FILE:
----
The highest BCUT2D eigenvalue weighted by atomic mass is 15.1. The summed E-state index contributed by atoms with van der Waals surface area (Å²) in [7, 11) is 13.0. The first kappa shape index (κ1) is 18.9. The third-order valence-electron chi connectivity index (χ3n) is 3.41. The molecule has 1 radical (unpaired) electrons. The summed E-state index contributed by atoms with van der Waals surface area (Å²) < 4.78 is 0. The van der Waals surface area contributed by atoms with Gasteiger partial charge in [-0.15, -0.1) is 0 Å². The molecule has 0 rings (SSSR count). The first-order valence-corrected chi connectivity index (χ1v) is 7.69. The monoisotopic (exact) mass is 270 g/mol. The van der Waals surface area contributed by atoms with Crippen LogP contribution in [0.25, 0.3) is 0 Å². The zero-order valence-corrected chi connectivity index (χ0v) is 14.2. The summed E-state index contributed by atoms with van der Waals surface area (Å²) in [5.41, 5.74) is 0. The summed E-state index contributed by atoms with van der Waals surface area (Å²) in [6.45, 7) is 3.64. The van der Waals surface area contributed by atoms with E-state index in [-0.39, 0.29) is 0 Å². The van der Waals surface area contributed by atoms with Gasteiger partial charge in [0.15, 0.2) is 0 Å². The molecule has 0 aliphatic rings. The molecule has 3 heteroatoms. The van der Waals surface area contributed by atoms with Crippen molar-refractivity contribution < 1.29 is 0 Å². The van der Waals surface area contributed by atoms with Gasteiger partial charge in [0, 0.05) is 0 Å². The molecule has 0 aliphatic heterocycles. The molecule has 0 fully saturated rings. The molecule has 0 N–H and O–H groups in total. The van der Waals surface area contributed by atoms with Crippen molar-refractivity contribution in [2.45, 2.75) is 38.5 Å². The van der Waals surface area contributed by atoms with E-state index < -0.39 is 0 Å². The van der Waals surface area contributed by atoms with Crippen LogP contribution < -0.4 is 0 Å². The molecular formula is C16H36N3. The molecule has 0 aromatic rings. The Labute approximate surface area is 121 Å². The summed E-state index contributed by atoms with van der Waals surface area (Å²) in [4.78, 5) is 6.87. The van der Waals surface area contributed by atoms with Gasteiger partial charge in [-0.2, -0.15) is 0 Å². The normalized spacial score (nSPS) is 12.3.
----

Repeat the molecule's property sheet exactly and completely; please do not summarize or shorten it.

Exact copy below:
The highest BCUT2D eigenvalue weighted by atomic mass is 15.1. The summed E-state index contributed by atoms with van der Waals surface area (Å²) in [7, 11) is 13.0. The first kappa shape index (κ1) is 18.9. The third-order valence-electron chi connectivity index (χ3n) is 3.41. The molecule has 1 radical (unpaired) electrons. The summed E-state index contributed by atoms with van der Waals surface area (Å²) < 4.78 is 0. The van der Waals surface area contributed by atoms with Gasteiger partial charge in [-0.15, -0.1) is 0 Å². The molecule has 0 rings (SSSR count). The first-order valence-corrected chi connectivity index (χ1v) is 7.69. The monoisotopic (exact) mass is 270 g/mol. The van der Waals surface area contributed by atoms with Crippen LogP contribution in [0.25, 0.3) is 0 Å². The zero-order valence-corrected chi connectivity index (χ0v) is 14.2. The summed E-state index contributed by atoms with van der Waals surface area (Å²) in [5.41, 5.74) is 0. The summed E-state index contributed by atoms with van der Waals surface area (Å²) in [6.45, 7) is 3.64. The van der Waals surface area contributed by atoms with E-state index in [-0.39, 0.29) is 0 Å². The van der Waals surface area contributed by atoms with Gasteiger partial charge in [0.15, 0.2) is 0 Å². The molecule has 0 aliphatic rings. The molecule has 3 heteroatoms. The van der Waals surface area contributed by atoms with Crippen molar-refractivity contribution < 1.29 is 0 Å². The van der Waals surface area contributed by atoms with Gasteiger partial charge in [0, 0.05) is 0 Å². The molecule has 0 aliphatic heterocycles. The molecule has 0 fully saturated rings. The molecule has 0 N–H and O–H groups in total. The van der Waals surface area contributed by atoms with Crippen molar-refractivity contribution in [2.45, 2.75) is 38.5 Å². The van der Waals surface area contributed by atoms with E-state index < -0.39 is 0 Å². The van der Waals surface area contributed by atoms with Crippen LogP contribution < -0.4 is 0 Å². The molecular formula is C16H36N3. The molecule has 0 aromatic rings. The Labute approximate surface area is 121 Å². The summed E-state index contributed by atoms with van der Waals surface area (Å²) in [4.78, 5) is 6.87. The van der Waals surface area contributed by atoms with Gasteiger partial charge in [-0.2, -0.15) is 0 Å². The normalized spacial score (nSPS) is 12.3.